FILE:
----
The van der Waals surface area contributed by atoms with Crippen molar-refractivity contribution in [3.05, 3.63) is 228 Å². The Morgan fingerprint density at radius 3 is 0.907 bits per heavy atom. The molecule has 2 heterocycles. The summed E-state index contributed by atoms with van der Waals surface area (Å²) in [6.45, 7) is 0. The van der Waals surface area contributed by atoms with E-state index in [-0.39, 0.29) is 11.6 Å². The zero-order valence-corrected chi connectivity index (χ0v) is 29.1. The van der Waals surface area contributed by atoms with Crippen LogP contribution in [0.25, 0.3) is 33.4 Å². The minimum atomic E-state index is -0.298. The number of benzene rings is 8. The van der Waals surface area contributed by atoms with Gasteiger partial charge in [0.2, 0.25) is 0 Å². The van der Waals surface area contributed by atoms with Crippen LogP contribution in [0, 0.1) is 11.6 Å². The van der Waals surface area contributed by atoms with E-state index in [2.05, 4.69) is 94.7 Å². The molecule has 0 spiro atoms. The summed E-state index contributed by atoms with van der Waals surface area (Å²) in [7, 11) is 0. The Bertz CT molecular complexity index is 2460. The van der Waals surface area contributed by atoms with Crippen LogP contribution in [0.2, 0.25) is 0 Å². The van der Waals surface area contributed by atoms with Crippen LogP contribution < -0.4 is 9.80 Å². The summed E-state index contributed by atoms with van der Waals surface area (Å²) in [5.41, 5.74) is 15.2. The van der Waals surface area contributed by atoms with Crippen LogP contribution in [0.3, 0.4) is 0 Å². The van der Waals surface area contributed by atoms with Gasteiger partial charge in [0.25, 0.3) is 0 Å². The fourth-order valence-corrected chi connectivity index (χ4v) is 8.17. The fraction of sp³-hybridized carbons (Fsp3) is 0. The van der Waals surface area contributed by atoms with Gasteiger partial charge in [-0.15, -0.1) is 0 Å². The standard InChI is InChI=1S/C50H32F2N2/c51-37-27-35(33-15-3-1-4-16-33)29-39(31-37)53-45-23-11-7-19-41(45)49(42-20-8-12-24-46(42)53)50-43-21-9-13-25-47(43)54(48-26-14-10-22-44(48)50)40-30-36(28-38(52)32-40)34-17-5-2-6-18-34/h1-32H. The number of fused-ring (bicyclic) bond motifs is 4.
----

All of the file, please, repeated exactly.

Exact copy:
The van der Waals surface area contributed by atoms with Crippen molar-refractivity contribution in [3.05, 3.63) is 228 Å². The Morgan fingerprint density at radius 3 is 0.907 bits per heavy atom. The molecule has 2 heterocycles. The summed E-state index contributed by atoms with van der Waals surface area (Å²) in [6.45, 7) is 0. The van der Waals surface area contributed by atoms with E-state index in [-0.39, 0.29) is 11.6 Å². The zero-order valence-corrected chi connectivity index (χ0v) is 29.1. The van der Waals surface area contributed by atoms with Crippen LogP contribution in [0.25, 0.3) is 33.4 Å². The minimum atomic E-state index is -0.298. The number of benzene rings is 8. The van der Waals surface area contributed by atoms with Gasteiger partial charge in [0.2, 0.25) is 0 Å². The van der Waals surface area contributed by atoms with Crippen LogP contribution in [0, 0.1) is 11.6 Å². The van der Waals surface area contributed by atoms with E-state index in [2.05, 4.69) is 94.7 Å². The molecule has 0 spiro atoms. The summed E-state index contributed by atoms with van der Waals surface area (Å²) in [7, 11) is 0. The Bertz CT molecular complexity index is 2460. The van der Waals surface area contributed by atoms with Crippen LogP contribution in [0.2, 0.25) is 0 Å². The van der Waals surface area contributed by atoms with Crippen LogP contribution < -0.4 is 9.80 Å². The summed E-state index contributed by atoms with van der Waals surface area (Å²) in [5.41, 5.74) is 15.2. The van der Waals surface area contributed by atoms with Crippen LogP contribution in [0.3, 0.4) is 0 Å². The van der Waals surface area contributed by atoms with Gasteiger partial charge in [0.25, 0.3) is 0 Å². The fourth-order valence-corrected chi connectivity index (χ4v) is 8.17. The fraction of sp³-hybridized carbons (Fsp3) is 0. The van der Waals surface area contributed by atoms with Gasteiger partial charge in [-0.15, -0.1) is 0 Å². The standard InChI is InChI=1S/C50H32F2N2/c51-37-27-35(33-15-3-1-4-16-33)29-39(31-37)53-45-23-11-7-19-41(45)49(42-20-8-12-24-46(42)53)50-43-21-9-13-25-47(43)54(48-26-14-10-22-44(48)50)40-30-36(28-38(52)32-40)34-17-5-2-6-18-34/h1-32H. The number of fused-ring (bicyclic) bond motifs is 4.